Residents of a small remote village just 580 metres outside the Greater London boundary fear being cut off due following the expansion of the Ulez boundaries in the summer.
Netherne-on-the-hill has not been serviced by a bus since 2020, with locals instead usually driving into down the road into the boundaries of London in order to catch public transport to get about.
But since August residents with non-compliant cars have been hit by the Ulez fees each time they have done so.
Rosalind Earp, Chair of the Residents Association, has warned that the issue risks leaving people cut off from society.
She said: “Coulsdon is in the Ulez. If your car is not compliant, you don’t get help with the scrappage scheme or anything.
“If they can’t drive or they can’t afford the Ulez charge to go to the doctors, the dentist or to do the shopping then they’re stuck.”
Locals have pleaded for Transport for London (TfL) to change its bus route in order to encoumpasse the small village but have had no luck.
“They’re basically saying, it’s down to Surrey to sort it out,” Earp added.
The Ulez zone was expanded on August 29 this year
Although the village in technically in Surrey, locals believe that extending the London 463 bus route is the most practical option.
When the buses to the village were first scrapped in 2020, Reigate & Banstead Borough Council helped to fund a 16 seater minibus to transport those in the village but Earp says it struggles to keep up with demand.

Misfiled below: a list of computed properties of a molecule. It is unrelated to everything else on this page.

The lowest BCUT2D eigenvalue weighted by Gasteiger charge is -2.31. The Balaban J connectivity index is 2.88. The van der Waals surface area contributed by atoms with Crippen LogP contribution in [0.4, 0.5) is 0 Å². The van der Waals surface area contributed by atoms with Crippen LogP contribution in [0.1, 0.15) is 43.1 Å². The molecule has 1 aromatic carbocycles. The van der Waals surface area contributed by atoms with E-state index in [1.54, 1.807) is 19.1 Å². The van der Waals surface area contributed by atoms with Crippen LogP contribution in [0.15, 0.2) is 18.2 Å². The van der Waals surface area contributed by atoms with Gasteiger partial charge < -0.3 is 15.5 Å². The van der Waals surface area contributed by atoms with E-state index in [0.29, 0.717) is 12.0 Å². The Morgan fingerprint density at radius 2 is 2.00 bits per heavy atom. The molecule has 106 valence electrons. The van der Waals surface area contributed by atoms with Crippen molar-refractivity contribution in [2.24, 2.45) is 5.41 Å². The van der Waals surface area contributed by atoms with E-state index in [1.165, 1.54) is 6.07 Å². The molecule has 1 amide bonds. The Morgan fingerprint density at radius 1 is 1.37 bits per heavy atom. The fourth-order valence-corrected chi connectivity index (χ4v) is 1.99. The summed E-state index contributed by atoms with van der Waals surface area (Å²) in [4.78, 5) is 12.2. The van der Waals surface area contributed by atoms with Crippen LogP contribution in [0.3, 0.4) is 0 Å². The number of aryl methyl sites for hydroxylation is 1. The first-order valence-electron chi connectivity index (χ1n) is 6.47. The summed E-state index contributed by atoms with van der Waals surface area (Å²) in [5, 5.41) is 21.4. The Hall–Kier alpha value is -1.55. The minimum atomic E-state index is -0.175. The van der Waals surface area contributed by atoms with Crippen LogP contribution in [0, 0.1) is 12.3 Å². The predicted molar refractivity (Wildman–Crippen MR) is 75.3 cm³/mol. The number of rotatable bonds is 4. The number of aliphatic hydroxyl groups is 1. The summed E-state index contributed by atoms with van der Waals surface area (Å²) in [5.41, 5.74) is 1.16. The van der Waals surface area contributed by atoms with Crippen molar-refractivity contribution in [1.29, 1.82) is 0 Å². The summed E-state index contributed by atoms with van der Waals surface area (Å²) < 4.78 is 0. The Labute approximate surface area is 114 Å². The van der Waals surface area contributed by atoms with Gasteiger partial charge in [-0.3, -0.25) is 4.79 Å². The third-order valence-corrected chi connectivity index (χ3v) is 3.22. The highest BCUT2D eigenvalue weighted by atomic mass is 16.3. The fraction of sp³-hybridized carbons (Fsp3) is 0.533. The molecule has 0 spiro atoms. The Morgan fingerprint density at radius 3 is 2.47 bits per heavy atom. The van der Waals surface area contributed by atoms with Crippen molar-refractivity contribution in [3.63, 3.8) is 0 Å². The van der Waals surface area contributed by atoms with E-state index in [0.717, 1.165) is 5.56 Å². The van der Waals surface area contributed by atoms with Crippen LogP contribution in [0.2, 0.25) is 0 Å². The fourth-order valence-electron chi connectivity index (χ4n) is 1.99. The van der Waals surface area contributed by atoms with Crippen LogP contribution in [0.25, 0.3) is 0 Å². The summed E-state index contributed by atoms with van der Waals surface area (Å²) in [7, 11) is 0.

“Many of us would end up at the stop and not be able to get on and would be late for work,” she said.
Geoff Hobbs, TfL’s Director of Public Transport Planning, said: “We are committed to providing a comprehensive and reliable bus service across the breadth of London and keep the network under constant review to ensure we invest our resources where they are needed most.
“While there are some bus routes which operate under contract to TfL between Greater London and the larger towns in the Home Counties closest to the boundary, councils such as Surrey County Council are ultimately responsible for funding any public transport service that is not provided commercially by bus operators.
“We have carefully assessed the cost of providing this service using the same criteria we apply for assessing all changes to our routes and we are confident the £1million figure is a fair cost estimate.
“While we unfortunately do not have the budget to provide this service, we remain open to discussions with Surrey County Council about how services could be provided to residents of the county and how these could be funded.”
Robert Johnson is a UK-based business writer specializing in finance and entrepreneurship. With an eye for market trends and a keen interest in the corporate world, he offers readers valuable insights into business developments.